On my internet router I expected to see an access list for permitting established connections back into my router, this wasnt the case, it let certain ports in but at the bottom there was a deny any any statement, why would you want a deny all statement to things entering my router from the web ? i thought it would be permtting anything to the net and back on port 80 ?
As you say, the established keyword on inbound acls is useful, unless if you want to be explicit about what your users can access outside your network. You may also want to have a deny any any at the bottom with the log keyword if you want the router to log what has been denied. It appears that the acl you are referring to explicitely allows protocols in, regardless whether the connection was initiated from inside your network. This may have security implecations, but it depends on what you are trying to achieve. Without looking at the acl and understanding the requirements it is difficult to say whether there is a problem or not.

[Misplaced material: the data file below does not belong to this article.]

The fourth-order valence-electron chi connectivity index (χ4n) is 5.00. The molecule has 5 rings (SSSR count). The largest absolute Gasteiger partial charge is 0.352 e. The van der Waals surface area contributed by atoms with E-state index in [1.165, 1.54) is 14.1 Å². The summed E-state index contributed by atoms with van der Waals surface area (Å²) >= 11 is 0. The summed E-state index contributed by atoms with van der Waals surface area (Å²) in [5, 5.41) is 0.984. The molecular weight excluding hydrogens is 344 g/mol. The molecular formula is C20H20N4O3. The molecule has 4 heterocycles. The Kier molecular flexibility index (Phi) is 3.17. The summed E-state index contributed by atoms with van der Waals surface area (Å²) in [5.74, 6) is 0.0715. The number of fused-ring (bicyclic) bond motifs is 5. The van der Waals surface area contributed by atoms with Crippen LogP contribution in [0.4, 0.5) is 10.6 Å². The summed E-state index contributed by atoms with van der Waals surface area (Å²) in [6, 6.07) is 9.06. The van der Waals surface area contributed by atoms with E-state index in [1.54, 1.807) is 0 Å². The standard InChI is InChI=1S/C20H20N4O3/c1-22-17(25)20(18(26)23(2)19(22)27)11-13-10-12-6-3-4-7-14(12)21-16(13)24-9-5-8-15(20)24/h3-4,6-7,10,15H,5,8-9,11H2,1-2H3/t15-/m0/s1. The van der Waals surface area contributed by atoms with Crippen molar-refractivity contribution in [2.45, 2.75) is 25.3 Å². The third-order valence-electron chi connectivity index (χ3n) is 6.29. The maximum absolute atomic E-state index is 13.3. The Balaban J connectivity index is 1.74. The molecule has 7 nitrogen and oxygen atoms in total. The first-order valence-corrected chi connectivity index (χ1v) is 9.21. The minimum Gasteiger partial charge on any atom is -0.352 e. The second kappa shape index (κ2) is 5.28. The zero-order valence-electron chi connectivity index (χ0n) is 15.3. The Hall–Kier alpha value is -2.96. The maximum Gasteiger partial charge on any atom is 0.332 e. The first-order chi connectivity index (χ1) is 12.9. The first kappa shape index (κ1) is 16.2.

Personally I favour reflexive acls which are of stateful nature. In this scenario you configure an inbound and an outbound acl. The outbound allows traffic out which is reflected to the inbound. The inbound acl keeps a state of the connection and allows the return traffic in. Note that for functions like traceroute (responses),traffic initiated by the router and inbound connection to your network from the outside you have to explicitely allowd them in.
I find reflexive acls to need fewer entries and can achieve your objective more efficiently and provide greater security in this kind of scenarios.
The access list that was setup was automatically done by my router on the web browser config, ive seen some some saying ip inspect etc etc, what is this ? alsocan you give me an example of these reflexive acls ?
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